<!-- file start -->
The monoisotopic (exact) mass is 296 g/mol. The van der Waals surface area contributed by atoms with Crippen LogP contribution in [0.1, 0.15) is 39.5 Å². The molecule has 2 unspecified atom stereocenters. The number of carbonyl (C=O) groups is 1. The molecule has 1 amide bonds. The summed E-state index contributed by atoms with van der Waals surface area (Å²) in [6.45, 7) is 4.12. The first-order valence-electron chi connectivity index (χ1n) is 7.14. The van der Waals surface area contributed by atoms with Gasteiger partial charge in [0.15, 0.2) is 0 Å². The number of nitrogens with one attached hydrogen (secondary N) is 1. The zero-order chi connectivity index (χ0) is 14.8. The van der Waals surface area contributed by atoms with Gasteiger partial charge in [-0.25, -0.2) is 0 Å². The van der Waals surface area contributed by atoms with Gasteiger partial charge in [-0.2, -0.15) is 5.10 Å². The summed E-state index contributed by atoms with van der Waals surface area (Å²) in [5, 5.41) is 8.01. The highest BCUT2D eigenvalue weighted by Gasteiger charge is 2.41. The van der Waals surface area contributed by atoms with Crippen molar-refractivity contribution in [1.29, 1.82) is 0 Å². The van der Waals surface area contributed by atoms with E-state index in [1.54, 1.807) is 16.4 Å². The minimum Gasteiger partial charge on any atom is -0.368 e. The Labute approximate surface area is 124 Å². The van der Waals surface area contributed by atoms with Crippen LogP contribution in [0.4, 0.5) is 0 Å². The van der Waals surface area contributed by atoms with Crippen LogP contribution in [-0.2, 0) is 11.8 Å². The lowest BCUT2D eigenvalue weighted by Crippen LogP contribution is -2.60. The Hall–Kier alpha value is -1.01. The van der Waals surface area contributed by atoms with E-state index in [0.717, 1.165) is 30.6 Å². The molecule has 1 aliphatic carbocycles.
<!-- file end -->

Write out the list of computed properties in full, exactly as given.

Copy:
The monoisotopic (exact) mass is 296 g/mol. The van der Waals surface area contributed by atoms with Crippen LogP contribution in [0.1, 0.15) is 39.5 Å². The molecule has 2 unspecified atom stereocenters. The number of carbonyl (C=O) groups is 1. The molecule has 1 amide bonds. The summed E-state index contributed by atoms with van der Waals surface area (Å²) in [6.45, 7) is 4.12. The first-order valence-electron chi connectivity index (χ1n) is 7.14. The van der Waals surface area contributed by atoms with Gasteiger partial charge in [0.15, 0.2) is 0 Å². The number of nitrogens with one attached hydrogen (secondary N) is 1. The zero-order chi connectivity index (χ0) is 14.8. The van der Waals surface area contributed by atoms with Gasteiger partial charge in [-0.25, -0.2) is 0 Å². The van der Waals surface area contributed by atoms with Gasteiger partial charge in [-0.2, -0.15) is 5.10 Å². The summed E-state index contributed by atoms with van der Waals surface area (Å²) in [5, 5.41) is 8.01. The highest BCUT2D eigenvalue weighted by Gasteiger charge is 2.41. The van der Waals surface area contributed by atoms with Crippen molar-refractivity contribution in [1.29, 1.82) is 0 Å². The van der Waals surface area contributed by atoms with E-state index in [1.54, 1.807) is 16.4 Å². The minimum Gasteiger partial charge on any atom is -0.368 e. The Labute approximate surface area is 124 Å². The van der Waals surface area contributed by atoms with Crippen LogP contribution in [0.4, 0.5) is 0 Å². The van der Waals surface area contributed by atoms with Crippen LogP contribution in [-0.2, 0) is 11.8 Å². The lowest BCUT2D eigenvalue weighted by Crippen LogP contribution is -2.60. The Hall–Kier alpha value is -1.01. The van der Waals surface area contributed by atoms with E-state index in [0.717, 1.165) is 30.6 Å². The molecule has 1 aliphatic carbocycles.